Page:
Diesel, Rudolf Christian Karl


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Diesel, Rudolf Christian Karl

 

Born Mar. 18, 1858, in Paris; died Sept. 29, 1913. German engineer, known for creating an internal combustion engine with ignition caused by compression.

Diesel graduated from the Technical School in Munich in 1878. In patents obtained in 1892 and 1893, Diesel advanced the idea of creating an internal combustion engine operating on a cycle close to an ideal Carnot cycle; in this engine maximum temperature was to be obtained by compressing pure air to 25 meganewtons/m2 (250 kilograms-force/cm2). Diesel built an engine at Augsburg in 1897 based on the principle of preliminary air compression and self-ignition of the fuel, which was delivered into the cylinder at the end of the compression stroke. The engine had a relatively high efficiency but operated on expensive kerosine and had a number of design shortcomings. After several improvements were made in 1898–99, the engine began to operate dependably on cheap fuel—petroleum—and became widely used in industry and transportation.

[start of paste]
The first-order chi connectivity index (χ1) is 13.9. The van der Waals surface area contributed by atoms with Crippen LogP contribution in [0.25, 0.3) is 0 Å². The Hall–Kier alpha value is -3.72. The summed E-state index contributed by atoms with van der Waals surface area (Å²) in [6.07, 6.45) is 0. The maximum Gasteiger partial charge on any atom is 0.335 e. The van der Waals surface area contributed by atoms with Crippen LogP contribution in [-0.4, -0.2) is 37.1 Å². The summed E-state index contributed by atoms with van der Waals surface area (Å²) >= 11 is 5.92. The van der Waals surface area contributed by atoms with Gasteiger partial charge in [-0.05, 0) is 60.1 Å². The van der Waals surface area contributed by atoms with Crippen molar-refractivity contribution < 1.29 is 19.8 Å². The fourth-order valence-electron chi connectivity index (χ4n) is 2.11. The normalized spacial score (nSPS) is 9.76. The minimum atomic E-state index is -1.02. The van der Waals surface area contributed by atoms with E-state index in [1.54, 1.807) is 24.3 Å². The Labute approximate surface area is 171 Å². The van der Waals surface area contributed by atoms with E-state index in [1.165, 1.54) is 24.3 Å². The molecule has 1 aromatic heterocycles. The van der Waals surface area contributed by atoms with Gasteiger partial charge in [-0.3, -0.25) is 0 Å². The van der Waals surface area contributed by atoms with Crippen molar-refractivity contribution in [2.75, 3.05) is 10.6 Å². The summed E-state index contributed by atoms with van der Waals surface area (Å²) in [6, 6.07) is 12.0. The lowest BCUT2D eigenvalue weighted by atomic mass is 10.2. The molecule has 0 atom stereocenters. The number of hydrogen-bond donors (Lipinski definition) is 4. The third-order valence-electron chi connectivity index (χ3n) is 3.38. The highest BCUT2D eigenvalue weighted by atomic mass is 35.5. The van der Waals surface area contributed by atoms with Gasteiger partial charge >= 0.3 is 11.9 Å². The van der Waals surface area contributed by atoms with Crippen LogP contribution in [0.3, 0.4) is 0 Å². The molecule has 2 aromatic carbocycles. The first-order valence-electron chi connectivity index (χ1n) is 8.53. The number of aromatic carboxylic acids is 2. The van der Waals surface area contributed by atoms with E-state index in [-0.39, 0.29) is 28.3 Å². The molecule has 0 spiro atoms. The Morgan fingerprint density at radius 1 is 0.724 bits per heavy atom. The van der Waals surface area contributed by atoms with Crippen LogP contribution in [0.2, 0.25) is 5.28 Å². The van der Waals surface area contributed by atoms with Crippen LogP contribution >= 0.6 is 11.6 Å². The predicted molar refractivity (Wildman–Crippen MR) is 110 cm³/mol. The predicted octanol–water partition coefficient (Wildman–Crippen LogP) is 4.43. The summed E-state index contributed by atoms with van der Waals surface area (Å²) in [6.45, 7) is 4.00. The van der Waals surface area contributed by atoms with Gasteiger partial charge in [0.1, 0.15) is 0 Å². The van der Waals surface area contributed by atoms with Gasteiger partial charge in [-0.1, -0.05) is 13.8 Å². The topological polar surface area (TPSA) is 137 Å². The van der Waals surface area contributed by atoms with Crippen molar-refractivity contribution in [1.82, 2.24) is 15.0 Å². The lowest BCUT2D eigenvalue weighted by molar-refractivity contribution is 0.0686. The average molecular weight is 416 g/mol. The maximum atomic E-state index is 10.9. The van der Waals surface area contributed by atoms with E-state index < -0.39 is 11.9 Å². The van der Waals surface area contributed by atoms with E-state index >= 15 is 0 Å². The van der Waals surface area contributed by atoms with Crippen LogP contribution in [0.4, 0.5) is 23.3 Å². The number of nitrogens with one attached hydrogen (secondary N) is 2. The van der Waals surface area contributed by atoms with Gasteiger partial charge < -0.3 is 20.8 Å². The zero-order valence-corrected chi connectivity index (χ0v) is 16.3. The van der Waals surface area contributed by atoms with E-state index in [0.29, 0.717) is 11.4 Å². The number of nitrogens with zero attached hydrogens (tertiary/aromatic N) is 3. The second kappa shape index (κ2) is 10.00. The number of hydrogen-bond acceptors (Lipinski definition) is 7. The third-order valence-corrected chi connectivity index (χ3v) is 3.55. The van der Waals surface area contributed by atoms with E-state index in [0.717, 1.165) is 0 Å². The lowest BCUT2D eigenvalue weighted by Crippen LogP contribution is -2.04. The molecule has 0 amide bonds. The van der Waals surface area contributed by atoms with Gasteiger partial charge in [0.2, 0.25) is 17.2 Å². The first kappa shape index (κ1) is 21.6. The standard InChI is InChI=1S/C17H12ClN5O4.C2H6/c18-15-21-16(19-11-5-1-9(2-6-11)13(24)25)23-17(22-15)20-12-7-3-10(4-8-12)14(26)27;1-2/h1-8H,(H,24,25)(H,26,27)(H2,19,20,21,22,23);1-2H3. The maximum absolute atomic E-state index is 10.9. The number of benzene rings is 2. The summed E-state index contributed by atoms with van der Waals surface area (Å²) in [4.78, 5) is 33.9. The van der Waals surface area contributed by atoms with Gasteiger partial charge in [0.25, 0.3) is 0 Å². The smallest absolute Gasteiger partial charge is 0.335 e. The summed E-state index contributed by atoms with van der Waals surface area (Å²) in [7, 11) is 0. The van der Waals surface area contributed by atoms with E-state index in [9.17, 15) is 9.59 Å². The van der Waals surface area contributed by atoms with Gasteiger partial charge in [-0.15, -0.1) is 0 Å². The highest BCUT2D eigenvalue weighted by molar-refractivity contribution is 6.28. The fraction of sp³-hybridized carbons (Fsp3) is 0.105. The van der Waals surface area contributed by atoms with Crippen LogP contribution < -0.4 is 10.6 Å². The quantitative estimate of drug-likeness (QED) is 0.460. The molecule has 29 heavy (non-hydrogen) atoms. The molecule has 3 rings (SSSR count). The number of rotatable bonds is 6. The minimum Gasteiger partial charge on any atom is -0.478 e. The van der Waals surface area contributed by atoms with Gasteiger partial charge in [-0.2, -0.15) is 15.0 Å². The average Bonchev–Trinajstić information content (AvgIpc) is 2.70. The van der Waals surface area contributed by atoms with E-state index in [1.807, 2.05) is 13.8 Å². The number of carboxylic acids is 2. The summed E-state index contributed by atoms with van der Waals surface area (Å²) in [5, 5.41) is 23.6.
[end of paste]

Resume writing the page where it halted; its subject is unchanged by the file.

Diesel drowned in the English Channel.

WORKS

Theorie und Konstruktion eines rationellen Wärmemotors zum Ersatz der Dampfmaschinen und der heute bekannten Verbrennungsmotoren. Berlin, 1893.
Die Entstehung des Dieselmotors. Berlin, 1913.

REFERENCES

Radtsig, A. A. Istoriia teplotekhniki. Moscow-Leningrad, 1936.
Gumilevskii, L. I. Rudol’ Dize’ (biographical sketch). Moscow-Leningrad, 1938.